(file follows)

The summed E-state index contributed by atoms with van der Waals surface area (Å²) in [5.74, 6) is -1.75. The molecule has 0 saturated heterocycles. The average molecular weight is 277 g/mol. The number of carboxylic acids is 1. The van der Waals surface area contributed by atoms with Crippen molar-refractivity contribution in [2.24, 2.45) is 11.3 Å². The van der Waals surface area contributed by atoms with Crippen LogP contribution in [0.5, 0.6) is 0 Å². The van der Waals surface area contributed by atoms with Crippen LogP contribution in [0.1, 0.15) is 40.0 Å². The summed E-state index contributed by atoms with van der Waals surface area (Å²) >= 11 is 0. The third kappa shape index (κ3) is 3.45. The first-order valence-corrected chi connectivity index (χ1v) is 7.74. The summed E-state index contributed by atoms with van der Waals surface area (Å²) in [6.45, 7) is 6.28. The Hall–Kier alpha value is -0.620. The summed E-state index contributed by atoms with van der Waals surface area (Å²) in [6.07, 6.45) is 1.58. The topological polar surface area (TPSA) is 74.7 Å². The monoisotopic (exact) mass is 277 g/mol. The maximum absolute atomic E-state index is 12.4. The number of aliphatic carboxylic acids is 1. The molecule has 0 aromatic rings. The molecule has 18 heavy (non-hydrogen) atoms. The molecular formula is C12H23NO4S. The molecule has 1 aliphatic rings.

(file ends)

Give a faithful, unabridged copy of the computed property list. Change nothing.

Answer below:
The summed E-state index contributed by atoms with van der Waals surface area (Å²) in [5.74, 6) is -1.75. The molecule has 0 saturated heterocycles. The average molecular weight is 277 g/mol. The number of carboxylic acids is 1. The van der Waals surface area contributed by atoms with Crippen molar-refractivity contribution in [2.24, 2.45) is 11.3 Å². The van der Waals surface area contributed by atoms with Crippen LogP contribution in [0.5, 0.6) is 0 Å². The van der Waals surface area contributed by atoms with Crippen LogP contribution in [0.1, 0.15) is 40.0 Å². The summed E-state index contributed by atoms with van der Waals surface area (Å²) >= 11 is 0. The third kappa shape index (κ3) is 3.45. The first-order valence-corrected chi connectivity index (χ1v) is 7.74. The summed E-state index contributed by atoms with van der Waals surface area (Å²) in [6.45, 7) is 6.28. The Hall–Kier alpha value is -0.620. The summed E-state index contributed by atoms with van der Waals surface area (Å²) in [6.07, 6.45) is 1.58. The topological polar surface area (TPSA) is 74.7 Å². The monoisotopic (exact) mass is 277 g/mol. The maximum absolute atomic E-state index is 12.4. The number of aliphatic carboxylic acids is 1. The molecule has 0 aromatic rings. The molecule has 18 heavy (non-hydrogen) atoms. The molecular formula is C12H23NO4S. The molecule has 1 aliphatic rings.